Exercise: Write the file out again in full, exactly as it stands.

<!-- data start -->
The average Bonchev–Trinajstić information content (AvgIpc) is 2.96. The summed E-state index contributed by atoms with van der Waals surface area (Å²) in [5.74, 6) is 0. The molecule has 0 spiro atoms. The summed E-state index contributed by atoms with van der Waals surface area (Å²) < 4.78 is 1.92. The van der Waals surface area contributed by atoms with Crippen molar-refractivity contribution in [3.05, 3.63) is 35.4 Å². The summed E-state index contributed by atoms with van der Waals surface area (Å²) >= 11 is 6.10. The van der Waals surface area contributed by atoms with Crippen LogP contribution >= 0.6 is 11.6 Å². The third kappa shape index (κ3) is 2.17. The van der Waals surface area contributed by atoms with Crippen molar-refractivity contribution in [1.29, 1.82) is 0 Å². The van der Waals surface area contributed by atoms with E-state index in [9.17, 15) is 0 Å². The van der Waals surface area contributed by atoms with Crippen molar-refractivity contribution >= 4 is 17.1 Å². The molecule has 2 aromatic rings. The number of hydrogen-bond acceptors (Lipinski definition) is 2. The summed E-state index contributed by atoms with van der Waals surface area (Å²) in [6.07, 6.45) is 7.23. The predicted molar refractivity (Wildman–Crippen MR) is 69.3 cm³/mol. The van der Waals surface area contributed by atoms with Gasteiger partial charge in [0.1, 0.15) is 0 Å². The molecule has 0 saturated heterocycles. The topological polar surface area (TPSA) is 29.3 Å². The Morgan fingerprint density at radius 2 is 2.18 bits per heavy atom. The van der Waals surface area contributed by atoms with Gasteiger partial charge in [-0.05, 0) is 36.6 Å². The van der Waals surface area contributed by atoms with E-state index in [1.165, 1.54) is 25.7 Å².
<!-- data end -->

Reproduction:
The average Bonchev–Trinajstić information content (AvgIpc) is 2.96. The summed E-state index contributed by atoms with van der Waals surface area (Å²) in [5.74, 6) is 0. The molecule has 0 spiro atoms. The summed E-state index contributed by atoms with van der Waals surface area (Å²) < 4.78 is 1.92. The van der Waals surface area contributed by atoms with Crippen molar-refractivity contribution in [3.05, 3.63) is 35.4 Å². The summed E-state index contributed by atoms with van der Waals surface area (Å²) >= 11 is 6.10. The van der Waals surface area contributed by atoms with Crippen LogP contribution >= 0.6 is 11.6 Å². The third kappa shape index (κ3) is 2.17. The van der Waals surface area contributed by atoms with Crippen molar-refractivity contribution in [1.29, 1.82) is 0 Å². The van der Waals surface area contributed by atoms with E-state index in [9.17, 15) is 0 Å². The van der Waals surface area contributed by atoms with Crippen molar-refractivity contribution >= 4 is 17.1 Å². The molecule has 2 aromatic rings. The number of hydrogen-bond acceptors (Lipinski definition) is 2. The summed E-state index contributed by atoms with van der Waals surface area (Å²) in [6.07, 6.45) is 7.23. The predicted molar refractivity (Wildman–Crippen MR) is 69.3 cm³/mol. The van der Waals surface area contributed by atoms with Gasteiger partial charge in [0.1, 0.15) is 0 Å². The molecule has 0 saturated heterocycles. The topological polar surface area (TPSA) is 29.3 Å². The Morgan fingerprint density at radius 2 is 2.18 bits per heavy atom. The van der Waals surface area contributed by atoms with Gasteiger partial charge in [-0.05, 0) is 36.6 Å². The van der Waals surface area contributed by atoms with E-state index in [1.165, 1.54) is 25.7 Å².